Art lovers and in particular fans of futurism will be well aware of the painting Rissa in Galleria by Umberto Boccioni, dated 1910. Looking between the crowd depicted in that picture you can make out the entrance to a bar. Five years later, that caffé, Gaspare Campari’s drinking hole, would move a few metres away and become the Camparino in Galleria. Still today it is a Milanese stronghold: even though it’s in Galleria Vittorio Emanuele II and offers a direct view of the cathedral, the numerous tourists gravitating in that area do not seem to be interested in its Liberty interiors. It is perhaps the reason why the cocktails at Camparino – above all the bitter shakerato – can still be savoured directly at the bar, accompanied by crunchy gherkins and the odd peanut, while perhaps contemplating the mosaics covering the high internal walls in total serenity.
Caffè Pasticceria Cucchi
Caffè Pasticceria Cucchi, or Cucchi, as many usually call this bar, was established in 1936. It is located on the corner between Corso Genova and Via De Amicis (south Milan), in an area that at the time was considered pretty much in the suburbs. In the early 1980s, legend has it the area was famous for the high number of muggers. All the same, Cucchi has always boasted excellent clientele, probably also thanks to the quality of what it has to offer. As well as excellent Martini Cocktails, served in a Martini glass with the shaker alongside to top it up, the Cucchi, the delicious mixture invented here in the 1940s: bitters, Biancosarti, Aperol, a dash of brandy and ice, all served in a low tumbler with the obligatory accompaniment of homemade toasted almonds. Today for its patrons it is a meeting point for both work and play. When the weather’s nice, if you go around the arc formed by the tables outside the bar at aperitivo you can recognize a good part of Milan’s – real or presumed – intelligentsia.
One of Milan’s main characteristics is its ability to welcome and embrace people and communities from various parts of Italy, and today the world. One of the most Milanese communities is the Apulians, which formed thanks to mass migration after the Second World War. Among the many migrants there was also Giuseppe Gattullo, who left Ruvo di Puglia to open a small pasticceria in 1961. Today, as well as the baker’s that continues to churn out the famed panettoni (an Apulian who produces the city’s symbolic cake!), you can also enjoy the excellent classic cocktails such as Negroni, Martini, Gin and Tonic, or put yourselves in the hands of a Domenichino, the alcoholic house mix whose recipe is still a secret today. Between the 1960s and 1980s, Gattullo was the place where everyone from the Milanese pre-theatre scene met, from Jannacci to Pozzetto, Toffolo to Gaber. All regular customers, many of whom left recipes for delicious sandwiches as a sign that they had passed through. If you stop by at aperitivo hour you can meet numerous professors from the nearby Università Bocconi speaking about the future of the world economy. However, the most interesting conversations are without doubt the ones you can have with Domenico, the bar’s welcoming owner and storyteller, who every day for fifty years has been spending his time entertaining customers and checking that the quality of the service remains as high as ever.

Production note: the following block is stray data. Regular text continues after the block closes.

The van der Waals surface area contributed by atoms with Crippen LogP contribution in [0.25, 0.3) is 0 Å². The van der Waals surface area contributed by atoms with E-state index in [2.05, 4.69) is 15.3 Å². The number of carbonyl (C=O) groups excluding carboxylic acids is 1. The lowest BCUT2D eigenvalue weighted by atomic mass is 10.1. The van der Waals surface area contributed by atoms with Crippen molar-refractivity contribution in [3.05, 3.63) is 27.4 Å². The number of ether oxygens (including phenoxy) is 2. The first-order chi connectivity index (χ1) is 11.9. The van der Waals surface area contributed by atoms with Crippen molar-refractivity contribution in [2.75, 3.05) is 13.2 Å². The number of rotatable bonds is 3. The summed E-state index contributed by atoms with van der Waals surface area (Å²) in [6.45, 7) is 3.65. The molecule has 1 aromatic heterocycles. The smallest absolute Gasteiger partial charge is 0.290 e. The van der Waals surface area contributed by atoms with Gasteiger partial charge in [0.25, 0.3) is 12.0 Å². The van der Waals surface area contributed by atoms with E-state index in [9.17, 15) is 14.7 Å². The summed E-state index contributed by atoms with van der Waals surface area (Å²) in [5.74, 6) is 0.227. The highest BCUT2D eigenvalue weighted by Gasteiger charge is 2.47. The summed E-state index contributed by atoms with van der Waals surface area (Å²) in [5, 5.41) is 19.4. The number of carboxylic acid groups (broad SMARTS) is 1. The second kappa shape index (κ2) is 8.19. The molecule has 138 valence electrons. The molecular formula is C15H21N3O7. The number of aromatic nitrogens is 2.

Since it was founded in 1817 at the crossroads between Via Manzoni and Via Verdi, one of Cova’s known characteristics was the high quality of the products and the furnishings, made of ash with Indian walnut inlay. Headquarters of the anti-Austrian resistance during the Five Days of Milan, it changed location owing to the 1943 bombing. Since 1950 Cova has been in Via Monte Napoleone, in the heart of the fashion district. As the only bar on the street, over the years there is no doubt that it has been the destination for anyone seeking refreshment after exhausting shopping trips, frequenting the numerous lawyers’ firms in the area, or, according to a famous rumour, for young gigolos waiting to make their name on the catwalk. Without doubt it is still the place to drink champagne and live certain luxuries in elegant simplicity.
Compared to other cities with a breathtaking and obvious beauty, Milan has often been described as a city to discover. This is especially true of the Corso Magenta zone, which is quintessential Milanese: rich but never excessively gaudy, sober and elegant, following Milan’s most distinct tradition. Established in 1824, Pasticceria Marchesi is right on Corso Magenta, on the corner of a warren of streets still tracing ancient Roman paths, and a few hundred metres from De Vinci’s Last Supper. While maintaining the original layout intact, Marchesi is striking even from the outside thanks to the glass and gold signs and the panelling framing the whole façade. Obviously the interiors are none the less beautiful. The most outstanding feature is the steel and brass bar which, solemn and a bit worn, is the ideal resting place to drink your bitters or vermouth aperitivo. Alone or in a group, the important thing is to maintain the same peaceful tones that have always characterized the venue and the neighbourhood as a whole.